The circuit boards, heated and fluxed, are properly aligned by guide 81 and then carried by the rolls 41 into the soldering station 12 and delivered to the rolls 42. At the time the system is activated for processing the circuit panels 15, the solder pump 118 has been switched on to flow solder through the pipe 119 and flow area 120 to the pipes 47 and 48. This floods the manifolds 45 and 46 with distributing caps 123 and 124 on the outlets of the pipes 47 and 48 directing solder flow in both directions. The solder fills the solder immersion chambers 82 and 83 by passing between the lower guides 53a-53b and 55a-55b. Solder also flows upwardly through the openings 107 in the vertical manifolds 106 and overflows between the retaining walls 108 to the upper surfaces of the upper guides when necessary and overflows to the constant level skim section 113. Note that the overflow level of the vertical manifolds 106 is above the chambers 82 and 83 and any panels passing through. Thus the flow through the passages 107 bypasses the panels and insures that the solder immersion chambers remain full during operation of the soldering system.
It is apparent from the foregoing and the drawings that the solder immersion chambers are defined by the lower retainers or guides, the upper retainers, the vertical manifolds and the rolls. Leakage from the chambers 82 and 83 between the lower guides 53 and 55 and the rolls 42-44 is minimized by adjusting the guides through the use of the slots 110 to space the lips 53c and 55c closely to the rolls. Further leakage occurs at the nips between the slightly tapered rolls 42-44, which increases when panels enter their nips. The increased solder leakage results in an increase in solder flow from the solder above the upper guides downwardly into the solder chambers to maintain the solder immersion chambers full. Thus the upper surfaces of wide panels are effectively immersed in and coated by solder.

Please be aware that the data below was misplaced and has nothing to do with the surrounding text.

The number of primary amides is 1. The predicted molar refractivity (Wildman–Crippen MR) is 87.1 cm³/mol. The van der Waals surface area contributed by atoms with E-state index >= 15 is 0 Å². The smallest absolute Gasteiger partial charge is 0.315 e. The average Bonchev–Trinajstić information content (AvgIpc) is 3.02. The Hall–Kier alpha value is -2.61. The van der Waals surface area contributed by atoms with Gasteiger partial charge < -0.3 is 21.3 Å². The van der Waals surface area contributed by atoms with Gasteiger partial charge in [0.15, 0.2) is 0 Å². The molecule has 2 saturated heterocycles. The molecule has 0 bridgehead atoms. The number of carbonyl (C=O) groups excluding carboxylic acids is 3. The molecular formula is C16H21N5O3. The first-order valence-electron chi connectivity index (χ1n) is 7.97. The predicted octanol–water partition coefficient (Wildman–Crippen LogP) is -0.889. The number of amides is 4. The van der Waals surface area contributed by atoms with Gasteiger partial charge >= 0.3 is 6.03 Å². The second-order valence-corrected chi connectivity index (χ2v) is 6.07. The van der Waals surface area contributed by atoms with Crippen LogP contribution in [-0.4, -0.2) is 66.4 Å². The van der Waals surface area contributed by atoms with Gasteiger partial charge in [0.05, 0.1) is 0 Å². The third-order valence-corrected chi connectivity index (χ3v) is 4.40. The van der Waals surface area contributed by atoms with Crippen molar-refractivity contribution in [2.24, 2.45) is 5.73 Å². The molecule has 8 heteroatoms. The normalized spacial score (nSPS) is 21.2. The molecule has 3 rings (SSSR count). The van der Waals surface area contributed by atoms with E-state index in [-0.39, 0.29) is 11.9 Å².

Note that there is clearance for solder between the nip line of the rolls 42-44 along which the panels travel, and the upper surface of the lower guides 53 and 55. A greater clearance for solder is provided between the nip line and the lower surface of the upper guides 52 and 54 to insure immersion of thicker panels as they pass through the chambers. As indicated, the upper rolls move vertically and ride over the panels being processed.
The configuration of the manifolds 45 and 46 and the flow paths into the chambers 82 and 83, as shown, provide for laminar solder flow with no turbulence in the chambers. This affords effective solder coating of the panels 15 conveyed through the chambers.
In an exemplary embodiment, the distance between the rolls 42 and 43, and 43 and 44, is 6 inches to permit conveyance of small panels. To provide a minimum of two seconds of solder immersion, at a speed of 6 inches per second, two solder chambers are provided. It has been found that two seconds of immersion is the optimum for providing a solder coating with the most desirable characteristics. Longer and shorter times of immersion do not provide as desirable a solder coating.